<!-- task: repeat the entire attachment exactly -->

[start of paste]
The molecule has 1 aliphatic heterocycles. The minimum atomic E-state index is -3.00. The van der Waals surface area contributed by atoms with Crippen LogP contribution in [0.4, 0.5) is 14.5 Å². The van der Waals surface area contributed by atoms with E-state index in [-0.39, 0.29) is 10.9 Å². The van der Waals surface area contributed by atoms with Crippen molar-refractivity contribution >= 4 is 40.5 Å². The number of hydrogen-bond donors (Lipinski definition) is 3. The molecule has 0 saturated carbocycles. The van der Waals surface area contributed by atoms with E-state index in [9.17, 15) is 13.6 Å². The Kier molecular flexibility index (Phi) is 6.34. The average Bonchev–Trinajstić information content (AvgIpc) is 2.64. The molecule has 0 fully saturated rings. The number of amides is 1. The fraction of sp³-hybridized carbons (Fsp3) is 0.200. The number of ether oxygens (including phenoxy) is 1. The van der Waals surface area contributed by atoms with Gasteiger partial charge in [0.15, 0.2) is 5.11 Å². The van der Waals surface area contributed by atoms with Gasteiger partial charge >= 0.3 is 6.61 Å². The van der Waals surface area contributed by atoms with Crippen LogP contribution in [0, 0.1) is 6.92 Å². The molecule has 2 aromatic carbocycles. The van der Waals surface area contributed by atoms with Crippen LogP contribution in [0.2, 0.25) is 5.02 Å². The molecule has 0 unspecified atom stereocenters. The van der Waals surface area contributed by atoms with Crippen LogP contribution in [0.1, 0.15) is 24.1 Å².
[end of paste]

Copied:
The molecule has 1 aliphatic heterocycles. The minimum atomic E-state index is -3.00. The van der Waals surface area contributed by atoms with Crippen LogP contribution in [0.4, 0.5) is 14.5 Å². The van der Waals surface area contributed by atoms with E-state index in [-0.39, 0.29) is 10.9 Å². The van der Waals surface area contributed by atoms with Crippen molar-refractivity contribution >= 4 is 40.5 Å². The number of hydrogen-bond donors (Lipinski definition) is 3. The molecule has 0 saturated carbocycles. The van der Waals surface area contributed by atoms with E-state index in [9.17, 15) is 13.6 Å². The Kier molecular flexibility index (Phi) is 6.34. The average Bonchev–Trinajstić information content (AvgIpc) is 2.64. The molecule has 0 fully saturated rings. The number of amides is 1. The fraction of sp³-hybridized carbons (Fsp3) is 0.200. The number of ether oxygens (including phenoxy) is 1. The van der Waals surface area contributed by atoms with Gasteiger partial charge in [0.15, 0.2) is 5.11 Å². The van der Waals surface area contributed by atoms with Gasteiger partial charge >= 0.3 is 6.61 Å². The van der Waals surface area contributed by atoms with Crippen LogP contribution in [0, 0.1) is 6.92 Å². The molecule has 2 aromatic carbocycles. The van der Waals surface area contributed by atoms with Crippen LogP contribution in [0.2, 0.25) is 5.02 Å². The molecule has 0 unspecified atom stereocenters. The van der Waals surface area contributed by atoms with Crippen LogP contribution in [0.1, 0.15) is 24.1 Å².